Lincoln County celebrated the state of Maine’s delayed bicentennial over the course of nine days from Aug. 15-22. The Bicentennial Plus One Pilgrimage featured artifacts, architecture, and activities across 16 historic sites in eight towns.
South Bristol had six sites participating in the pilgrimage, four of them open to visitors and two as drive-by examples of the town’s history. Members of the historical society were on hand to regale visitors with the stories behind the artifacts that touched on the fishing, boating and tourist industries.
In Southport the Hendrick’s Hill Museum showcased a house full of antique maps, furniture, linens, dishware, art, and decorative items. The large boathouse on the property houses several boats, as well as the counter from the E. W. Pratt General Store, a central gathering place in the town since 1948.
In Dresden, an array of 21st-century hobbyists in 18th-century garb set up tents on the grounds of the Bowman House and demonstrated historic crafts and skills, including rope making, knot tying, the art of navigation and the manufacture of rigging for ships.
Jim Nelson started a career as a TV director, decided that job wasn’t for him, and “ran away to sea,” he said. Now he works for Maine’s First Ship in Bath on reconstructing historic ships like the Virginia, a pinnace built in 1607 near the mouth of the Kennebec River by the Popham Colony.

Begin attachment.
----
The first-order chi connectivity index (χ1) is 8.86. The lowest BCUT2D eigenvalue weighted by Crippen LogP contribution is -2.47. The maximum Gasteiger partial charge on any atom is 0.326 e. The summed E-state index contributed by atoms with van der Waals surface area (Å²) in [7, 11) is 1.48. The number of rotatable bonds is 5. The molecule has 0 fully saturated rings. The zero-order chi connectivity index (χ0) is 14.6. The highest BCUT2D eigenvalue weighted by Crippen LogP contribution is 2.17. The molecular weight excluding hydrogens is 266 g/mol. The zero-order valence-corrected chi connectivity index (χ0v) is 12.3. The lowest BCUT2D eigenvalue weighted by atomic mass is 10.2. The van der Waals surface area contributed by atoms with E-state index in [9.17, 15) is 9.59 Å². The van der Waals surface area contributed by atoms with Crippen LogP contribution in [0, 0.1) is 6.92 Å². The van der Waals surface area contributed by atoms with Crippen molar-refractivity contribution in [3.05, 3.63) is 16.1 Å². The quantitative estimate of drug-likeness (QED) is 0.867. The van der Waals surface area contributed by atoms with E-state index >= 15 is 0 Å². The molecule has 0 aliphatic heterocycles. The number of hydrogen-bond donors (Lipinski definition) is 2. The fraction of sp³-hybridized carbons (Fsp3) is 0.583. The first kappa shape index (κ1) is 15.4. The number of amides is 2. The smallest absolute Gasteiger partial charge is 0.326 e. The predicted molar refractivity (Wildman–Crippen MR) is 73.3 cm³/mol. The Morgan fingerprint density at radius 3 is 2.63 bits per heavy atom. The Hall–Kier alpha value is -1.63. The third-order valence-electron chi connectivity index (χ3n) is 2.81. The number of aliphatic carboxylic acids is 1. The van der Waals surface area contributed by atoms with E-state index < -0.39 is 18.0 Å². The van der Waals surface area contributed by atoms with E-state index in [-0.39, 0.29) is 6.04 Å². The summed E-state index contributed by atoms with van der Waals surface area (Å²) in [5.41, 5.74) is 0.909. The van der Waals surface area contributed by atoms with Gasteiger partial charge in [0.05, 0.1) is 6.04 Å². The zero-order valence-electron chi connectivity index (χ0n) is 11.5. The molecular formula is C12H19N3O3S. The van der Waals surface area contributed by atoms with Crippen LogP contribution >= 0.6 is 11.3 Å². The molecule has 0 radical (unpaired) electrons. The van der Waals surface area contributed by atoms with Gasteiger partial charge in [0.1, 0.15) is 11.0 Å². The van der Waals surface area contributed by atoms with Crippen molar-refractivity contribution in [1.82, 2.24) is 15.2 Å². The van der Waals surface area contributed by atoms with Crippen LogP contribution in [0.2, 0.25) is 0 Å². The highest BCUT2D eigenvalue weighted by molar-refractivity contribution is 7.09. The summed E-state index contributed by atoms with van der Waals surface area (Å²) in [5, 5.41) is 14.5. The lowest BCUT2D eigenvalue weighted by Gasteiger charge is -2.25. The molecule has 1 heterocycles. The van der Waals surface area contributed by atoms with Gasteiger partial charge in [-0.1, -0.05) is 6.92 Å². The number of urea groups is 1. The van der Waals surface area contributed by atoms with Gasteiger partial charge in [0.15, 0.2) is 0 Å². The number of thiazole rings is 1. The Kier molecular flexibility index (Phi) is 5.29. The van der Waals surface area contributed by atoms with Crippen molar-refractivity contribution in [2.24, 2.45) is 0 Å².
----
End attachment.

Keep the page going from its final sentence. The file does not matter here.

Charlie McCue fell in love with history during an earlier bicentennial when the United States turned 200 in 1976. He’s made a study of local history for over 50 years.
Jeff Miller educated visitors on the differences between a quadrant, sextant, and octant and how each one evolved from the need for more precise navigation.
Judy Wasson said she began her involvement in living history demonstrations 15 years ago with an Edwardian shooting club. She said that there are many groups that specialize in one period of history, but she decided, “That’s no fun… we wanted to do everything,” and set about putting together clothing and kits for multiple historic timeframes.
Reb Manthey, who demonstrated spinning techniques, said “You can go as far with this hobby as you like and pick out the details you like.”
The Bowman House, which finally opened to the public this year also offered free tours of the downstairs rooms, all restored to recreate the fine Boston-inspired interior that Judge Jonathan Bowman built in 1762.
Organized by the Lincoln County Historical Society using funds from a grant from the Maine Bicentennial Commission, the pilgrimage gave residents and visitors alike a chance to turn back time, to learn how our ancestors lived, and to find out how, so many years ago, they were able to place themselves on the ocean within a mile of their actual location or craft rigging that would stand up to the savagery of the seas.
While the official pilgrimage is over, the historic sites and the dedicated volunteers who help preserve them are still around, and there are several months left in this bicentennial plus one year.
For more information on all the pilgrimage sites , go to .lincolncounty2020.com. Contact the sites directly for additional information and updated hours.